They surprisingly have a significant amount of vitamin-K, provides about 17 µg of this vitamin per 100 g. Vitamin-K has been found to have a potential role in bone strength by promoting osteoblastic (bone mass building) activity. It also has an established role in the treatment of Alzheimer’s disease patients by limiting neuronal damage in their brain.
Selection and storage
Cucumbers can be sold readily in the local markets all around the season. Fresh varieties, depending upon the cultivar type and region, as well as preserved, pre-processed, and pickled are also made available in the grocery stores.
In the stores, buy fresh ones that feature bright green color, firm and stout in texture. Look for spots, cuts or breaks on its surface. Do not buy overly mature or yellow colored cucumber since they tend to possess tough skin, and mature (hard), inedible seeds. Furthermore, avoid those with wrinkled ends as they indicate of old stock and out of flavor. Go for organically grown products to get rich flavor and nutrient content.
Once at home, they should be washed thoroughly in clean water to rid off any surface dirt and pesticide residues. Their skin comes in a variety of colors and often with tiny spikes that should be rubbed off easily. Do not discard the peel as it has vital minerals, phytochemicals, and fiber.
To store, keep them at room temperature for a day or two, but better stored in the refrigerator set at high relative humidity where they stay fresh for several days.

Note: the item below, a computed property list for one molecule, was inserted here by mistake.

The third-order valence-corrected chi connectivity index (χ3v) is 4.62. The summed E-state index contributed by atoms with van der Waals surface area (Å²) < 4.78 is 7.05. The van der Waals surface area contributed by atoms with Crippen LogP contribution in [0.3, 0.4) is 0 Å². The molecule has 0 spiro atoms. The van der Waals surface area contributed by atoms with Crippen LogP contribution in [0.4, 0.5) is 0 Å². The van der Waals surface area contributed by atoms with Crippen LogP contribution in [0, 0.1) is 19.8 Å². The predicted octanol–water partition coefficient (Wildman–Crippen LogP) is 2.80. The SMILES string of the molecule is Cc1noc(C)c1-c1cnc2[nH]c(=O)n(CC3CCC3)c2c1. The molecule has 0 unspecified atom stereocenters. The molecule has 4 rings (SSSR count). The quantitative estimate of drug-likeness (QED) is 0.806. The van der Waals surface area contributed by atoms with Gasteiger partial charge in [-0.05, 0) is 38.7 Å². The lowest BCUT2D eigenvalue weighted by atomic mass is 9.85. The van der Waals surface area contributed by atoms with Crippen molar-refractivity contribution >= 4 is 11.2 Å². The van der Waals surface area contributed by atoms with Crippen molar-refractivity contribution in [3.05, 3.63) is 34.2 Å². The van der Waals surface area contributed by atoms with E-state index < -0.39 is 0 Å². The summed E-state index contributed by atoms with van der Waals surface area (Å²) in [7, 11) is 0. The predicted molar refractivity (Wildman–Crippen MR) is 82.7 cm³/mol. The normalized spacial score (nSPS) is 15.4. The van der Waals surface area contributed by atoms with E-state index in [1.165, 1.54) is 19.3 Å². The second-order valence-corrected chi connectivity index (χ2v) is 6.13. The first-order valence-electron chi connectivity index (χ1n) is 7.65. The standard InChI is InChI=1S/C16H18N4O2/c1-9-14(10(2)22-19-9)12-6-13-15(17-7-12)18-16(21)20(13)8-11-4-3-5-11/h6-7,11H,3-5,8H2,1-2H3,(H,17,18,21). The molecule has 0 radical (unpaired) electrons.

Preparation and serving methods
Wash them thoroughly in cold running water just before use. Scrub gently at places where prickles or dirt attached firmly. Trim both ends using a sharp knife and rub the ends to remove sticky, off-white, fluid like oozing substance in order to lessen bitter taste at either end. Cut into cubes, slices, as you may desire.
Here are some serving tips:
Fresh, cleaned cucumbers may be enjoyed as they are without any additions.
Its cubes/slices are a great addition to vegetable/fruit salads.
Indian yellow curry-cucumber (dosakayi) is used widely in a variety of curry, and stew preparations in South India with added buttermilk and yogurt.
Finely chopped fresh slices mixed with yogurt, cumin, coriander, pepper, and salt to make Indian condiment, cucumber raita.
Cucumber juice is a very good health drink.
Fine slices also added in delicious Spanish cold tomato and cucumber soup, gazpacho.
Gherkins and thick rind of other varieties have been also used in the preparation of pickles.
Often, some cucumbers mat turn bitter akin to bottle gourds due to terpenoid toxic compounds such as cucurbitacin B, D, G, H, etc.
A small slice of cucumber should be tasted before eating the whole fruit to ensure that it is not bitter. If found bitter; the whole fruit should be discarded. In a case of discomfort after consumption (nausea, vomiting, diarrhea or any feeling of uneasiness), the person should be immediately taken to any nearby hospital.